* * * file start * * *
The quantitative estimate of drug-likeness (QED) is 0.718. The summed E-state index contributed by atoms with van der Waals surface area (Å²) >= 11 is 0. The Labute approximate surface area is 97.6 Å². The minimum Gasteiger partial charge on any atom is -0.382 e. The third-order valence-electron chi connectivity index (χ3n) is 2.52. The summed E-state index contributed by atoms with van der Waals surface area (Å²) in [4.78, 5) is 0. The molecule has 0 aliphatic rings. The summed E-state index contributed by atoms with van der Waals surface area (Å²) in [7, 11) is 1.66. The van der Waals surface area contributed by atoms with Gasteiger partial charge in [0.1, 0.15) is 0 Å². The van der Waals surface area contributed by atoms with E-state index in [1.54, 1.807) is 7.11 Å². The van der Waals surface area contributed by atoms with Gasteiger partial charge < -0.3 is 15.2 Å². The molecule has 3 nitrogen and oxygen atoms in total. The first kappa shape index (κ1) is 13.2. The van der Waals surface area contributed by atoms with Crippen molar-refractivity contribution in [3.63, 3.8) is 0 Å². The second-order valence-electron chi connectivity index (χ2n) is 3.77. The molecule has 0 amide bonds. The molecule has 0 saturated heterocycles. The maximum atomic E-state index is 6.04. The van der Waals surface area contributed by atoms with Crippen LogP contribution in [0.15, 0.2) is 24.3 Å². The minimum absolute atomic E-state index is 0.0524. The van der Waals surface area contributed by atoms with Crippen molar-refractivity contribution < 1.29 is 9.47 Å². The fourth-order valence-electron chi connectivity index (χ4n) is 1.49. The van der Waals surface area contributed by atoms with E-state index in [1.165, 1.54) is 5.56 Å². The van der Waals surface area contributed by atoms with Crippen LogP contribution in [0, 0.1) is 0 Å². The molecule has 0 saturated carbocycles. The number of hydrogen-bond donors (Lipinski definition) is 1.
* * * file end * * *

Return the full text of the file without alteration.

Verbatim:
The quantitative estimate of drug-likeness (QED) is 0.718. The summed E-state index contributed by atoms with van der Waals surface area (Å²) >= 11 is 0. The Labute approximate surface area is 97.6 Å². The minimum Gasteiger partial charge on any atom is -0.382 e. The third-order valence-electron chi connectivity index (χ3n) is 2.52. The summed E-state index contributed by atoms with van der Waals surface area (Å²) in [4.78, 5) is 0. The molecule has 0 aliphatic rings. The summed E-state index contributed by atoms with van der Waals surface area (Å²) in [7, 11) is 1.66. The van der Waals surface area contributed by atoms with Gasteiger partial charge in [0.1, 0.15) is 0 Å². The van der Waals surface area contributed by atoms with E-state index in [1.54, 1.807) is 7.11 Å². The van der Waals surface area contributed by atoms with Gasteiger partial charge < -0.3 is 15.2 Å². The molecule has 3 nitrogen and oxygen atoms in total. The first kappa shape index (κ1) is 13.2. The van der Waals surface area contributed by atoms with Crippen molar-refractivity contribution in [3.63, 3.8) is 0 Å². The second-order valence-electron chi connectivity index (χ2n) is 3.77. The molecule has 0 amide bonds. The molecule has 0 saturated heterocycles. The maximum atomic E-state index is 6.04. The van der Waals surface area contributed by atoms with Crippen LogP contribution in [0.15, 0.2) is 24.3 Å². The minimum absolute atomic E-state index is 0.0524. The van der Waals surface area contributed by atoms with Crippen molar-refractivity contribution < 1.29 is 9.47 Å². The fourth-order valence-electron chi connectivity index (χ4n) is 1.49. The van der Waals surface area contributed by atoms with E-state index in [1.165, 1.54) is 5.56 Å². The van der Waals surface area contributed by atoms with Crippen LogP contribution in [0, 0.1) is 0 Å². The molecule has 0 saturated carbocycles. The number of hydrogen-bond donors (Lipinski definition) is 1.